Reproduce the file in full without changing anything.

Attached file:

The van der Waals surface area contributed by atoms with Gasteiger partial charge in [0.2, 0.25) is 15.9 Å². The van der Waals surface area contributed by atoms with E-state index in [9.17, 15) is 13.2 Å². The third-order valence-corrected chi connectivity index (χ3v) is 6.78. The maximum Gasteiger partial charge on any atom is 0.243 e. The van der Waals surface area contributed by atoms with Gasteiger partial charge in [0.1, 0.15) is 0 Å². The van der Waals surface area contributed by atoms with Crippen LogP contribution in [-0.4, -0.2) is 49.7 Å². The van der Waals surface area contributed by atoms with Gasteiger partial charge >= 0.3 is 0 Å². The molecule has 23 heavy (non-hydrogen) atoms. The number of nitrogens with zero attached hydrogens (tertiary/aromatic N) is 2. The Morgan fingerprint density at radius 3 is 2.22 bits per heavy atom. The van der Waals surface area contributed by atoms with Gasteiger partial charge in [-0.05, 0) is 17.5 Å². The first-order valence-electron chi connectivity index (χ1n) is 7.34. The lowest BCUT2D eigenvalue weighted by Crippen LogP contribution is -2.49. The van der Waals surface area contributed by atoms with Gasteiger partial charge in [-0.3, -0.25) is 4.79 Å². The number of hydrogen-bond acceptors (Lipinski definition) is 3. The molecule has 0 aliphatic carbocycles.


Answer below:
The van der Waals surface area contributed by atoms with Gasteiger partial charge in [0.2, 0.25) is 15.9 Å². The van der Waals surface area contributed by atoms with E-state index in [9.17, 15) is 13.2 Å². The third-order valence-corrected chi connectivity index (χ3v) is 6.78. The maximum Gasteiger partial charge on any atom is 0.243 e. The van der Waals surface area contributed by atoms with Gasteiger partial charge in [0.1, 0.15) is 0 Å². The van der Waals surface area contributed by atoms with Crippen LogP contribution in [-0.4, -0.2) is 49.7 Å². The van der Waals surface area contributed by atoms with Gasteiger partial charge >= 0.3 is 0 Å². The molecule has 23 heavy (non-hydrogen) atoms. The number of nitrogens with zero attached hydrogens (tertiary/aromatic N) is 2. The Morgan fingerprint density at radius 3 is 2.22 bits per heavy atom. The van der Waals surface area contributed by atoms with Gasteiger partial charge in [-0.05, 0) is 17.5 Å². The first-order valence-electron chi connectivity index (χ1n) is 7.34. The lowest BCUT2D eigenvalue weighted by Crippen LogP contribution is -2.49. The van der Waals surface area contributed by atoms with Gasteiger partial charge in [-0.3, -0.25) is 4.79 Å². The number of hydrogen-bond acceptors (Lipinski definition) is 3. The molecule has 0 aliphatic carbocycles.